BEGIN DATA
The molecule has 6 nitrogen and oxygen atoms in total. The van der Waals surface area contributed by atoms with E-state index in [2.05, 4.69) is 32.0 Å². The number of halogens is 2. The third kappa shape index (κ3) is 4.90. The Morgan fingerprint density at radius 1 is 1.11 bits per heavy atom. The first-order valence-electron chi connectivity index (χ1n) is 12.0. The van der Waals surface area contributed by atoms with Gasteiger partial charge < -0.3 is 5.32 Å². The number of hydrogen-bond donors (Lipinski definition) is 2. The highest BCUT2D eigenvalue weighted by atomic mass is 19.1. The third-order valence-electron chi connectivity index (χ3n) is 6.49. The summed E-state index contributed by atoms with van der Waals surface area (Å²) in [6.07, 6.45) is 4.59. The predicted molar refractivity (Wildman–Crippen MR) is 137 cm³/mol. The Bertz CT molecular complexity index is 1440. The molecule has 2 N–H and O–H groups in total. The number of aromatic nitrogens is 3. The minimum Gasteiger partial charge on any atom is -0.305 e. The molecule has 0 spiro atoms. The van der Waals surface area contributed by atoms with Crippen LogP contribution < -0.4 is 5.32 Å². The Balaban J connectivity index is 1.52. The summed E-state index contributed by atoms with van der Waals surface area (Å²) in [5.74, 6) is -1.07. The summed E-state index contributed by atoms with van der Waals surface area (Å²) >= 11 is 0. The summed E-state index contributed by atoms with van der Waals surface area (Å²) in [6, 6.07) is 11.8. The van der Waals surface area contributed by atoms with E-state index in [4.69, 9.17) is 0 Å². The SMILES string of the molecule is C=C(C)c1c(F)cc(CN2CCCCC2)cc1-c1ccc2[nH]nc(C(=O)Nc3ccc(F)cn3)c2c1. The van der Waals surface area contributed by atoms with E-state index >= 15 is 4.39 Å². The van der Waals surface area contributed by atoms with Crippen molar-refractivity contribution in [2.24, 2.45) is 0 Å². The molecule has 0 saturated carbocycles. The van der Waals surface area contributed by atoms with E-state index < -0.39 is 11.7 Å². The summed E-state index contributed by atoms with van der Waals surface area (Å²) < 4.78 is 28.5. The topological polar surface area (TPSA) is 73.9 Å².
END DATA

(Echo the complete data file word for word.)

The molecule has 6 nitrogen and oxygen atoms in total. The van der Waals surface area contributed by atoms with E-state index in [2.05, 4.69) is 32.0 Å². The number of halogens is 2. The third kappa shape index (κ3) is 4.90. The Morgan fingerprint density at radius 1 is 1.11 bits per heavy atom. The first-order valence-electron chi connectivity index (χ1n) is 12.0. The van der Waals surface area contributed by atoms with Gasteiger partial charge < -0.3 is 5.32 Å². The number of hydrogen-bond donors (Lipinski definition) is 2. The highest BCUT2D eigenvalue weighted by atomic mass is 19.1. The third-order valence-electron chi connectivity index (χ3n) is 6.49. The summed E-state index contributed by atoms with van der Waals surface area (Å²) in [6.07, 6.45) is 4.59. The predicted molar refractivity (Wildman–Crippen MR) is 137 cm³/mol. The Bertz CT molecular complexity index is 1440. The molecule has 2 N–H and O–H groups in total. The number of aromatic nitrogens is 3. The minimum Gasteiger partial charge on any atom is -0.305 e. The molecule has 0 spiro atoms. The van der Waals surface area contributed by atoms with Crippen LogP contribution < -0.4 is 5.32 Å². The Balaban J connectivity index is 1.52. The summed E-state index contributed by atoms with van der Waals surface area (Å²) in [5.74, 6) is -1.07. The summed E-state index contributed by atoms with van der Waals surface area (Å²) >= 11 is 0. The summed E-state index contributed by atoms with van der Waals surface area (Å²) in [6, 6.07) is 11.8. The van der Waals surface area contributed by atoms with E-state index in [4.69, 9.17) is 0 Å². The SMILES string of the molecule is C=C(C)c1c(F)cc(CN2CCCCC2)cc1-c1ccc2[nH]nc(C(=O)Nc3ccc(F)cn3)c2c1. The van der Waals surface area contributed by atoms with E-state index >= 15 is 4.39 Å². The van der Waals surface area contributed by atoms with Crippen molar-refractivity contribution in [2.24, 2.45) is 0 Å². The molecule has 0 saturated carbocycles. The van der Waals surface area contributed by atoms with E-state index < -0.39 is 11.7 Å². The summed E-state index contributed by atoms with van der Waals surface area (Å²) < 4.78 is 28.5. The topological polar surface area (TPSA) is 73.9 Å².